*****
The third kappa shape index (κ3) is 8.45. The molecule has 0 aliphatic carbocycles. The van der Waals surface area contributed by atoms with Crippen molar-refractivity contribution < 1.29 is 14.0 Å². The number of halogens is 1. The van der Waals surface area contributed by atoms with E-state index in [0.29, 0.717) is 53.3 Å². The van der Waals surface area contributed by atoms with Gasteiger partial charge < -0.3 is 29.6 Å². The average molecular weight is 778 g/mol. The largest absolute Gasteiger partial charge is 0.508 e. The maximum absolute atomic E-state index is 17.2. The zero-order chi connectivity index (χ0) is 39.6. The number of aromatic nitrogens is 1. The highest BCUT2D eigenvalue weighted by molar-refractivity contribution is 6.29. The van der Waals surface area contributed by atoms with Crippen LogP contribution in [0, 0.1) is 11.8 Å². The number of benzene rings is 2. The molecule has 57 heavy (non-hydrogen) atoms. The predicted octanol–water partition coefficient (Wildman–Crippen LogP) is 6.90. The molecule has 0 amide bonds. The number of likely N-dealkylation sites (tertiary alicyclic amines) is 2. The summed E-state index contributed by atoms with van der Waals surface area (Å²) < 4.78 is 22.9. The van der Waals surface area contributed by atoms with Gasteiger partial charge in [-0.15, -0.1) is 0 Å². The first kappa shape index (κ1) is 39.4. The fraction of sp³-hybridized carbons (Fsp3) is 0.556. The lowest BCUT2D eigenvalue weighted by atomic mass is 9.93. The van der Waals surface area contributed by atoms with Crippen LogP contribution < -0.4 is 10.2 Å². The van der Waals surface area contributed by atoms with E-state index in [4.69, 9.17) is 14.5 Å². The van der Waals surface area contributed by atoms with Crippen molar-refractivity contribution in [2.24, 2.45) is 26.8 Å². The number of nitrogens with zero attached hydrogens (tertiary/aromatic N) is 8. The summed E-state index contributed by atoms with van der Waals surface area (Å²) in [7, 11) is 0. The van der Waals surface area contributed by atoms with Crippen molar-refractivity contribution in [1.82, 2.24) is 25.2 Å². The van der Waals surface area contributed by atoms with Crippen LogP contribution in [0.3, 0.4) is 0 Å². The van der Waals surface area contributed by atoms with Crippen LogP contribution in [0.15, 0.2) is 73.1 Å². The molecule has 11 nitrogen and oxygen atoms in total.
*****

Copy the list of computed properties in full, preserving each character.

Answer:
The third kappa shape index (κ3) is 8.45. The molecule has 0 aliphatic carbocycles. The van der Waals surface area contributed by atoms with Crippen molar-refractivity contribution < 1.29 is 14.0 Å². The number of halogens is 1. The van der Waals surface area contributed by atoms with E-state index in [0.29, 0.717) is 53.3 Å². The van der Waals surface area contributed by atoms with Gasteiger partial charge < -0.3 is 29.6 Å². The average molecular weight is 778 g/mol. The largest absolute Gasteiger partial charge is 0.508 e. The maximum absolute atomic E-state index is 17.2. The zero-order chi connectivity index (χ0) is 39.6. The number of aromatic nitrogens is 1. The highest BCUT2D eigenvalue weighted by molar-refractivity contribution is 6.29. The van der Waals surface area contributed by atoms with Crippen LogP contribution in [0, 0.1) is 11.8 Å². The number of benzene rings is 2. The molecule has 57 heavy (non-hydrogen) atoms. The predicted octanol–water partition coefficient (Wildman–Crippen LogP) is 6.90. The molecule has 0 amide bonds. The number of likely N-dealkylation sites (tertiary alicyclic amines) is 2. The summed E-state index contributed by atoms with van der Waals surface area (Å²) < 4.78 is 22.9. The van der Waals surface area contributed by atoms with Gasteiger partial charge in [-0.15, -0.1) is 0 Å². The first kappa shape index (κ1) is 39.4. The fraction of sp³-hybridized carbons (Fsp3) is 0.556. The lowest BCUT2D eigenvalue weighted by atomic mass is 9.93. The van der Waals surface area contributed by atoms with Crippen LogP contribution < -0.4 is 10.2 Å². The van der Waals surface area contributed by atoms with E-state index in [4.69, 9.17) is 14.5 Å². The van der Waals surface area contributed by atoms with Crippen molar-refractivity contribution in [2.24, 2.45) is 26.8 Å². The number of nitrogens with zero attached hydrogens (tertiary/aromatic N) is 8. The summed E-state index contributed by atoms with van der Waals surface area (Å²) in [7, 11) is 0. The van der Waals surface area contributed by atoms with Crippen molar-refractivity contribution in [1.82, 2.24) is 25.2 Å². The van der Waals surface area contributed by atoms with Crippen LogP contribution in [0.3, 0.4) is 0 Å². The van der Waals surface area contributed by atoms with Crippen LogP contribution in [0.15, 0.2) is 73.1 Å². The molecule has 11 nitrogen and oxygen atoms in total.